September 9, 2015; Washington Post
With all the attacks on it, along with moves to defund it, the last thing Planned Parenthood needs is a poor relationship with the neighbors of one of its facilities. In Washington, D.C., families at one of the city’s most popular charter schools are dealing with how to coexist with a new Planned Parenthood clinic next door.
According to the Washington Post, when school began recently at Two Rivers Public Charter School in Northeast Washington, sidewalks were torn up and major construction was underway next door at the site of an abandoned warehouse being turned into Planned Parenthood’s new flagship health center.
The center, which will provide preventive care and abortions, is not scheduled to open until next spring. However, protestors recently waved signs at passers-by, including the families who came in for parent-teacher meetings.
The Post reports that parents are worried “that they now will have to explain graphic images of aborted fetuses and the ideological underpinnings of one of the country’s most contentious debates to their young children.”
One critical parent told the Post that placing a Planned Parenthood facility between two schools was an unwise decision that compromises the safety of children: “Protests at abortion facilities are very heated, personal, and can turn physically violent.”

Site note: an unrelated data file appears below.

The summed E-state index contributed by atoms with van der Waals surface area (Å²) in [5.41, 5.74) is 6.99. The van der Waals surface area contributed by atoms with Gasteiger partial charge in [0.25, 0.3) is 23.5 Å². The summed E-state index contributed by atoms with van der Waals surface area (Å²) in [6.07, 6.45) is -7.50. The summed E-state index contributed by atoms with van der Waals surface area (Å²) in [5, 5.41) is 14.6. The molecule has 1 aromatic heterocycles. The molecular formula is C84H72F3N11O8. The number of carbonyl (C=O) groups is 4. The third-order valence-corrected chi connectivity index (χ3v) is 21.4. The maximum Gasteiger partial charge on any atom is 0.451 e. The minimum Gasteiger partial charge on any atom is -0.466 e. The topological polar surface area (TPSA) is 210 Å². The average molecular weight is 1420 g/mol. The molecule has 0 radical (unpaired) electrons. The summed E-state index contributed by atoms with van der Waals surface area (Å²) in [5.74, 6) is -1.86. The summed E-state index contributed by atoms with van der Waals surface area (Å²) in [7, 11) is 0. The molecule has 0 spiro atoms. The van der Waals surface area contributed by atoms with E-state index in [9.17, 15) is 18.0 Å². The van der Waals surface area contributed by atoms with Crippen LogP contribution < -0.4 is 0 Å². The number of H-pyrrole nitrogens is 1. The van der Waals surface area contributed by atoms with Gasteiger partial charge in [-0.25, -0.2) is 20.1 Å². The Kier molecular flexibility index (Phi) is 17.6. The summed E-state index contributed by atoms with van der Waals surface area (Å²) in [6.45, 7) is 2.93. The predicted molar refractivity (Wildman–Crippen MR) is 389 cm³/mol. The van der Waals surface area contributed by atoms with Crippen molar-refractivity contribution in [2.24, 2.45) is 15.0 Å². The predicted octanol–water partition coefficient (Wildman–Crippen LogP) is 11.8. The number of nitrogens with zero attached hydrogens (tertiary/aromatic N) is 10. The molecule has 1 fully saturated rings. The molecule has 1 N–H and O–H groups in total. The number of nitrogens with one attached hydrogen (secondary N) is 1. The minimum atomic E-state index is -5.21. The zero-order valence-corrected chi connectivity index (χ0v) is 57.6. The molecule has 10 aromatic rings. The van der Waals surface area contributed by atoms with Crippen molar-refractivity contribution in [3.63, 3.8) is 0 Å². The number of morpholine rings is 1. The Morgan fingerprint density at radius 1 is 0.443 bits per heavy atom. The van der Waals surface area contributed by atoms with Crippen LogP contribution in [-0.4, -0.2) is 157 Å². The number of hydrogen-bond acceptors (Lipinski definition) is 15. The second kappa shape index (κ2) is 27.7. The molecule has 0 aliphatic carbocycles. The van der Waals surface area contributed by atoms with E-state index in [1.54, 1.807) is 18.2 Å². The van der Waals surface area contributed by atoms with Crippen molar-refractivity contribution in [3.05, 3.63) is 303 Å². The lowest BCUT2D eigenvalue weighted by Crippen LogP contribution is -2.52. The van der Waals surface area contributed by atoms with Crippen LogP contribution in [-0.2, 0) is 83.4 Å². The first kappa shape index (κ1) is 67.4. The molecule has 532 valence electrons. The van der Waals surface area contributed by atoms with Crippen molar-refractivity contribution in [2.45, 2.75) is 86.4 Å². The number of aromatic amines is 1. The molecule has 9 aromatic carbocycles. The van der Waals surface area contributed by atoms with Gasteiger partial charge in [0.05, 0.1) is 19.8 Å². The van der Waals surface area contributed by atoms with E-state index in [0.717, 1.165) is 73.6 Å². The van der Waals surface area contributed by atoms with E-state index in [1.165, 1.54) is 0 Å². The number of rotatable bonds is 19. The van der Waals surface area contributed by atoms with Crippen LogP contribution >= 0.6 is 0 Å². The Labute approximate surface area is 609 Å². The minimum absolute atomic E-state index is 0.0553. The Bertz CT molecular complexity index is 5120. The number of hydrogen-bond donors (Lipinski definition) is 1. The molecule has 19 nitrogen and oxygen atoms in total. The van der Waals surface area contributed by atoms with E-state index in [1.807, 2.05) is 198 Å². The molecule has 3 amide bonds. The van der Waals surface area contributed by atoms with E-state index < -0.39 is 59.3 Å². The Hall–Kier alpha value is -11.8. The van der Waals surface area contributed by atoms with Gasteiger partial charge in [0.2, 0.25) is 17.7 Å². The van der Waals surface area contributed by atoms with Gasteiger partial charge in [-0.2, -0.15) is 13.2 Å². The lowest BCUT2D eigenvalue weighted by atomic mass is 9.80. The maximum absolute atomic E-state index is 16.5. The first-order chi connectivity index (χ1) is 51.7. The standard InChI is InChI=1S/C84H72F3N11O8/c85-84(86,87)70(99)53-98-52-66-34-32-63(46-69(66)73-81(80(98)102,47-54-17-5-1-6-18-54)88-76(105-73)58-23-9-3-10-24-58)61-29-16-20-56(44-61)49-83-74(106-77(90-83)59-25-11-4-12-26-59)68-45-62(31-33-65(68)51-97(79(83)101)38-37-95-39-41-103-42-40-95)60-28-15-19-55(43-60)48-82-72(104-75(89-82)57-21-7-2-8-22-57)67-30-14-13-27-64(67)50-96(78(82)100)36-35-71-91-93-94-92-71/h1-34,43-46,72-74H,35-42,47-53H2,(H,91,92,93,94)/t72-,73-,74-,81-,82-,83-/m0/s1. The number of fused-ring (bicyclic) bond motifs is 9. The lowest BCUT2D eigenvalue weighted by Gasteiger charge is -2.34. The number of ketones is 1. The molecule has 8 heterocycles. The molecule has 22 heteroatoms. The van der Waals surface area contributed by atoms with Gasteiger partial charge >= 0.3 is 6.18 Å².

The school’s frustrated executive director sent a letter to parents about the “protesters with graphic images” who stood in front of the school, waving signs and shouting at people entering the building. She urged families to avoid the protesters, and said the school is working with police and plans to increase security outside.
The school will refer children’s questions about the protests back to their families, but will offer age-appropriate messages about the protests themselves. “Those messages are meant for grown-ups, and not for you,” says one.
Two Rivers had the longest waitlist of any D.C. charter this year. Planned Parenthood told the Post that finding space for a new clinic took two years, and it chose the location because of its transit access, affordability and on-site parking. The organization’s local CEO said that other clinics in the U.S. near schools “enjoy strong partnerships.”
Not that Planned Parenthood neglected to engage the neighborhood when it bought the building in 2013—it worked with the local Advisory Neighborhood Commission and school leaders as plans were developed, and met parents to discuss the new clinic, knowing how its clinics are often are the target of confrontational public anti-abortion protests.
The school and clinic are working to mitigate potential harm from future unrest. One parent told the paper that she plans to use the new clinic as a teaching opportunity for her children about free speech and sexuality.—Larry Kaplan